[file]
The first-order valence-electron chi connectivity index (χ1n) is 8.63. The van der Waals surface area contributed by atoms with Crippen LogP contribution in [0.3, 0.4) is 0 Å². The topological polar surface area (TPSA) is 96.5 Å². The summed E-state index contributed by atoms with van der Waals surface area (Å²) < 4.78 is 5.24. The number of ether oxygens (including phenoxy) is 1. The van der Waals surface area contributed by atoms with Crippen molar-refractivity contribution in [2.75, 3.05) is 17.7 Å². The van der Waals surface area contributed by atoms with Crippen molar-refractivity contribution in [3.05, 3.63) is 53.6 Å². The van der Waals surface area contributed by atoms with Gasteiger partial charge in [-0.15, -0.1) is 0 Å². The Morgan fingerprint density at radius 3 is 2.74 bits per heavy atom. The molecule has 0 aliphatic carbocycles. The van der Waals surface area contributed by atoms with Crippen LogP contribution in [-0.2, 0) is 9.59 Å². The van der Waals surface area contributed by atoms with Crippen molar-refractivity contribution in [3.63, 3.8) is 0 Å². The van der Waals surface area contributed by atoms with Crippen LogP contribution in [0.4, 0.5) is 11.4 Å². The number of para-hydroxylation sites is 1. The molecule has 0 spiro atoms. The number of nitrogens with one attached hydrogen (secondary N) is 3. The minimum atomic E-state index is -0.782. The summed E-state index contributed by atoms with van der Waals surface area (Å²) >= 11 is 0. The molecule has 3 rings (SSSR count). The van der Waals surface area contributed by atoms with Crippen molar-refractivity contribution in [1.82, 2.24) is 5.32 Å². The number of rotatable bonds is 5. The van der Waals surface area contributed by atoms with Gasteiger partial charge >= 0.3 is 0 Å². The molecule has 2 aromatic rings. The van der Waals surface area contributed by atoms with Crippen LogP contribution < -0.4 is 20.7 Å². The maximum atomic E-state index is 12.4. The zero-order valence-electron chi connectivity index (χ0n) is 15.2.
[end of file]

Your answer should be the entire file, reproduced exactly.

The first-order valence-electron chi connectivity index (χ1n) is 8.63. The van der Waals surface area contributed by atoms with Crippen LogP contribution in [0.3, 0.4) is 0 Å². The topological polar surface area (TPSA) is 96.5 Å². The summed E-state index contributed by atoms with van der Waals surface area (Å²) < 4.78 is 5.24. The number of ether oxygens (including phenoxy) is 1. The van der Waals surface area contributed by atoms with Crippen molar-refractivity contribution in [2.75, 3.05) is 17.7 Å². The van der Waals surface area contributed by atoms with Crippen molar-refractivity contribution in [3.05, 3.63) is 53.6 Å². The van der Waals surface area contributed by atoms with Gasteiger partial charge in [-0.15, -0.1) is 0 Å². The Morgan fingerprint density at radius 3 is 2.74 bits per heavy atom. The molecule has 0 aliphatic carbocycles. The van der Waals surface area contributed by atoms with Crippen LogP contribution in [-0.2, 0) is 9.59 Å². The van der Waals surface area contributed by atoms with Crippen molar-refractivity contribution in [3.63, 3.8) is 0 Å². The van der Waals surface area contributed by atoms with Crippen LogP contribution in [0.4, 0.5) is 11.4 Å². The number of para-hydroxylation sites is 1. The molecule has 0 spiro atoms. The number of nitrogens with one attached hydrogen (secondary N) is 3. The minimum atomic E-state index is -0.782. The summed E-state index contributed by atoms with van der Waals surface area (Å²) >= 11 is 0. The molecule has 3 rings (SSSR count). The van der Waals surface area contributed by atoms with Crippen molar-refractivity contribution in [1.82, 2.24) is 5.32 Å². The number of rotatable bonds is 5. The van der Waals surface area contributed by atoms with Gasteiger partial charge >= 0.3 is 0 Å². The molecule has 2 aromatic rings. The van der Waals surface area contributed by atoms with Crippen LogP contribution < -0.4 is 20.7 Å². The maximum atomic E-state index is 12.4. The zero-order valence-electron chi connectivity index (χ0n) is 15.2.